Overview of Govinda Bhita
Govinda Bhita a high mound, traditionally ascribed to be the site of a Govinda temple and is located outside the northern rampart of mahasthanagarh (Pundranagar) of Bogra district. On its eastern and northern sides flows the moribund Karatoya. KN Dikshit excavated the mound in 1928-29 and Nazimuddin Ahmed conducted a deep digging here in 1960. Excavations by Dikshit exposed two temple remains: one western and the other eastern. These belong to different periods and are enclosed within a 6-0 thick perimeter wall. The western temple, erected probably in the 6th century, is larger than the eastern smaller one, built about 11th century, partly on the ruins of the western temple. The western temple seems to have been built on a high central shaft, solidly filled with earth, and surrounded by three graded terraces, each buttressed by a series of blind cells packed with infilling of earth, intended to strengthen the foundation of a massive superstructure. Approach to this cellular podium was from the west.
The building remains on the eastern area revealed four periods of building and rebuilding; the latest is represented by a non-descript pavement of the Sultanate period from where 18 coins of the independent Sultans of Bengal were salvaged. The period from the top was represented by fragmentary walls of the late Pala period and the third period exposed a complex of walls and a polygonal stone pedestal of the early Pala period. The fourth and the earliest period revealed a square temple with 56 sides, having an altar in the centre, and surrounded by a procession path of the late Gupta period.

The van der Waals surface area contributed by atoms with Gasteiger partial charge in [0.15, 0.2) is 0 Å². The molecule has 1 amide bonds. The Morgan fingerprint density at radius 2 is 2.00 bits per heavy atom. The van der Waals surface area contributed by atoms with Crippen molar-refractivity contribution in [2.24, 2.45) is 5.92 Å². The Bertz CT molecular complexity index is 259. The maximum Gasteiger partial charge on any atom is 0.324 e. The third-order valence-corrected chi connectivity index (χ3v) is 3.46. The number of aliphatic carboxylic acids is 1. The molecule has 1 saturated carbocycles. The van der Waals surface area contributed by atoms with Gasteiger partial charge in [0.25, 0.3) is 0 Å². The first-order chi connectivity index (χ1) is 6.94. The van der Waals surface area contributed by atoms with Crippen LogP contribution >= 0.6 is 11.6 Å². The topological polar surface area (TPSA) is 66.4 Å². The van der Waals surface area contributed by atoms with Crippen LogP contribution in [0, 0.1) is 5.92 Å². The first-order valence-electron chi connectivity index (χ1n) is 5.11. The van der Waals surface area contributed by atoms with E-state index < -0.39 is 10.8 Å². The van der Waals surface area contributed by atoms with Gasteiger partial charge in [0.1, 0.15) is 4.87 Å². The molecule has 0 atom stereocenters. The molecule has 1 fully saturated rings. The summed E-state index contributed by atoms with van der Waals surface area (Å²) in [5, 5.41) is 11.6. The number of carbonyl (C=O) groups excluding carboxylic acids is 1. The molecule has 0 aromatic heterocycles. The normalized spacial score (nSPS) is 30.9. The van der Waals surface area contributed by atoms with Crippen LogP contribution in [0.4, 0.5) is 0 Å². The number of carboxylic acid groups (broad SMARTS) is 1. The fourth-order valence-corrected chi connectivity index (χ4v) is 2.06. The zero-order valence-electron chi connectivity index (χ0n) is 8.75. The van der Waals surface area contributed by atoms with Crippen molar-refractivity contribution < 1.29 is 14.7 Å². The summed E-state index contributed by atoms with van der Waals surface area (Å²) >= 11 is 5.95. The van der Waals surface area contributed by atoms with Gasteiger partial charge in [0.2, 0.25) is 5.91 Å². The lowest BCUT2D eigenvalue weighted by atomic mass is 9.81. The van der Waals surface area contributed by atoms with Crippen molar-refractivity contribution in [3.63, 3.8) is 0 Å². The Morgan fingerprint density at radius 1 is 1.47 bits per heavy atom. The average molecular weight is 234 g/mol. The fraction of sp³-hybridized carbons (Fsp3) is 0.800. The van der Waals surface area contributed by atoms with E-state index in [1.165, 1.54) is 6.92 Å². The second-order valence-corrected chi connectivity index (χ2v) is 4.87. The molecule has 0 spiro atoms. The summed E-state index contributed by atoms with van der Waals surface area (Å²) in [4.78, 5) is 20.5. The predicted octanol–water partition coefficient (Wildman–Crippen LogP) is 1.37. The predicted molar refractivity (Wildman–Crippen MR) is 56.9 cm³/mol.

These two temple complexes are situated on the high bank of the Karatoya, once a much larger river, they were thus exposed to annual inundation and scouring. As a precaution against the river's action, a series of elaborate paralled revetment walls and cross-walls were erected at different levels, including a 150 long semi-circular stone wall. However, this wall was completely swept away by the great flood of 1922 AD.
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